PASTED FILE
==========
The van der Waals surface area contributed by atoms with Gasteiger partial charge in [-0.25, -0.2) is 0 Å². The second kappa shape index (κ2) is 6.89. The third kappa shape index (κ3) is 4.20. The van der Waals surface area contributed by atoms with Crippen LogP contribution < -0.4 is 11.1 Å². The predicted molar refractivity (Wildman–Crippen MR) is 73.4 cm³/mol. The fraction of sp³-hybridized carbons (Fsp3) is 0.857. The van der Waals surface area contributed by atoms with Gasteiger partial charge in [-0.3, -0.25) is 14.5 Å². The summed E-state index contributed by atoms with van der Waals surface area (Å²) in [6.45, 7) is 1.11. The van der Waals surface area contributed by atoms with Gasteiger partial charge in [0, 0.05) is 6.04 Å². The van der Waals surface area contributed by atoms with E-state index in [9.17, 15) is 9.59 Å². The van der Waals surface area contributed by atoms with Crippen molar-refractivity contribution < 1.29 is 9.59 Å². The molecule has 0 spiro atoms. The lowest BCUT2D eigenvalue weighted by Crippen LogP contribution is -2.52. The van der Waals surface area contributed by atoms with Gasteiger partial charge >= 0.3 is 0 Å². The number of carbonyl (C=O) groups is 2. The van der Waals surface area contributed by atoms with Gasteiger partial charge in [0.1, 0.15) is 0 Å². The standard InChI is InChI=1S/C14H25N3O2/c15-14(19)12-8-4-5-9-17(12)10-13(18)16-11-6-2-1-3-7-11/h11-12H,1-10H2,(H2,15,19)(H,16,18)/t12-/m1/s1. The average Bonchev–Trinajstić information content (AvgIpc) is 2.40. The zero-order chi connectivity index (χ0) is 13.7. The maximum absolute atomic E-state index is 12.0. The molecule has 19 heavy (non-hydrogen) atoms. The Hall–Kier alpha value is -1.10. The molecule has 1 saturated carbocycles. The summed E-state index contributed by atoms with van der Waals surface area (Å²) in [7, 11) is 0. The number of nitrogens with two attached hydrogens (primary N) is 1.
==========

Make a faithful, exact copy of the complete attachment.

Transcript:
The van der Waals surface area contributed by atoms with Gasteiger partial charge in [-0.25, -0.2) is 0 Å². The second kappa shape index (κ2) is 6.89. The third kappa shape index (κ3) is 4.20. The van der Waals surface area contributed by atoms with Crippen LogP contribution < -0.4 is 11.1 Å². The predicted molar refractivity (Wildman–Crippen MR) is 73.4 cm³/mol. The fraction of sp³-hybridized carbons (Fsp3) is 0.857. The van der Waals surface area contributed by atoms with Gasteiger partial charge in [-0.3, -0.25) is 14.5 Å². The summed E-state index contributed by atoms with van der Waals surface area (Å²) in [6.45, 7) is 1.11. The van der Waals surface area contributed by atoms with Gasteiger partial charge in [0, 0.05) is 6.04 Å². The van der Waals surface area contributed by atoms with E-state index in [9.17, 15) is 9.59 Å². The van der Waals surface area contributed by atoms with Crippen molar-refractivity contribution < 1.29 is 9.59 Å². The molecule has 0 spiro atoms. The lowest BCUT2D eigenvalue weighted by Crippen LogP contribution is -2.52. The van der Waals surface area contributed by atoms with Gasteiger partial charge >= 0.3 is 0 Å². The number of carbonyl (C=O) groups is 2. The van der Waals surface area contributed by atoms with Gasteiger partial charge in [0.1, 0.15) is 0 Å². The standard InChI is InChI=1S/C14H25N3O2/c15-14(19)12-8-4-5-9-17(12)10-13(18)16-11-6-2-1-3-7-11/h11-12H,1-10H2,(H2,15,19)(H,16,18)/t12-/m1/s1. The average Bonchev–Trinajstić information content (AvgIpc) is 2.40. The zero-order chi connectivity index (χ0) is 13.7. The maximum absolute atomic E-state index is 12.0. The molecule has 19 heavy (non-hydrogen) atoms. The Hall–Kier alpha value is -1.10. The molecule has 1 saturated carbocycles. The summed E-state index contributed by atoms with van der Waals surface area (Å²) in [7, 11) is 0. The number of nitrogens with two attached hydrogens (primary N) is 1.